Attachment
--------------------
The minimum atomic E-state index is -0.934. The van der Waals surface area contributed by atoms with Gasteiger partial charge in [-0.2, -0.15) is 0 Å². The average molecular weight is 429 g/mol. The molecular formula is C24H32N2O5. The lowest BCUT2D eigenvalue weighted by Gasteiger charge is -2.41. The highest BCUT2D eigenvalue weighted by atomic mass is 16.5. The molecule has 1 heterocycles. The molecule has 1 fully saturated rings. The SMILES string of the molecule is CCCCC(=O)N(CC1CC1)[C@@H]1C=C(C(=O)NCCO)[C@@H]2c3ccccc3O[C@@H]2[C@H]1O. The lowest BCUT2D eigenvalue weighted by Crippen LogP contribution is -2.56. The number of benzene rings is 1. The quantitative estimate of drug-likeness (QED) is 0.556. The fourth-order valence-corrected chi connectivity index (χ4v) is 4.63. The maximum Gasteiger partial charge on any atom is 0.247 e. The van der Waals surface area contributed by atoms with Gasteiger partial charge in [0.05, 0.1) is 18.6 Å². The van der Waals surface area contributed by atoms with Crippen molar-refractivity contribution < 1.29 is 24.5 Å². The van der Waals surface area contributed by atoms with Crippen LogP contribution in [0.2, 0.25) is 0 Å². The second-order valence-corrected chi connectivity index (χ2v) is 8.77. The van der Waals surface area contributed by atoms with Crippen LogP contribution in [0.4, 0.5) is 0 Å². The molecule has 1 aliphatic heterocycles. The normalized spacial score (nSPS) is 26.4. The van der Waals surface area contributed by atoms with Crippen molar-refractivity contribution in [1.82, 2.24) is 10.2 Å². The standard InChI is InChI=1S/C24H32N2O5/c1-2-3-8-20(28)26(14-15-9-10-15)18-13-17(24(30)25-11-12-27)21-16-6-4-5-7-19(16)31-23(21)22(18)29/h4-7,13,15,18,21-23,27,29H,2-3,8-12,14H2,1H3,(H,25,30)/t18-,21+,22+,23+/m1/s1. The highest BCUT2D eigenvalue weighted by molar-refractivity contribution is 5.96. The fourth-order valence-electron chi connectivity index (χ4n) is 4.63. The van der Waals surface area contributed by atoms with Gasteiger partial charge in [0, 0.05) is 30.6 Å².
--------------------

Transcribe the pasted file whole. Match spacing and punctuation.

The minimum atomic E-state index is -0.934. The van der Waals surface area contributed by atoms with Gasteiger partial charge in [-0.2, -0.15) is 0 Å². The average molecular weight is 429 g/mol. The molecular formula is C24H32N2O5. The lowest BCUT2D eigenvalue weighted by Gasteiger charge is -2.41. The highest BCUT2D eigenvalue weighted by atomic mass is 16.5. The molecule has 1 heterocycles. The molecule has 1 fully saturated rings. The SMILES string of the molecule is CCCCC(=O)N(CC1CC1)[C@@H]1C=C(C(=O)NCCO)[C@@H]2c3ccccc3O[C@@H]2[C@H]1O. The lowest BCUT2D eigenvalue weighted by Crippen LogP contribution is -2.56. The number of benzene rings is 1. The quantitative estimate of drug-likeness (QED) is 0.556. The fourth-order valence-corrected chi connectivity index (χ4v) is 4.63. The maximum Gasteiger partial charge on any atom is 0.247 e. The van der Waals surface area contributed by atoms with Gasteiger partial charge in [0.05, 0.1) is 18.6 Å². The van der Waals surface area contributed by atoms with Crippen molar-refractivity contribution < 1.29 is 24.5 Å². The van der Waals surface area contributed by atoms with Crippen LogP contribution in [0.2, 0.25) is 0 Å². The second-order valence-corrected chi connectivity index (χ2v) is 8.77. The van der Waals surface area contributed by atoms with Crippen LogP contribution in [0.4, 0.5) is 0 Å². The molecule has 1 aliphatic heterocycles. The normalized spacial score (nSPS) is 26.4. The van der Waals surface area contributed by atoms with Crippen molar-refractivity contribution in [1.82, 2.24) is 10.2 Å². The standard InChI is InChI=1S/C24H32N2O5/c1-2-3-8-20(28)26(14-15-9-10-15)18-13-17(24(30)25-11-12-27)21-16-6-4-5-7-19(16)31-23(21)22(18)29/h4-7,13,15,18,21-23,27,29H,2-3,8-12,14H2,1H3,(H,25,30)/t18-,21+,22+,23+/m1/s1. The highest BCUT2D eigenvalue weighted by molar-refractivity contribution is 5.96. The fourth-order valence-electron chi connectivity index (χ4n) is 4.63. The van der Waals surface area contributed by atoms with Gasteiger partial charge in [0, 0.05) is 30.6 Å².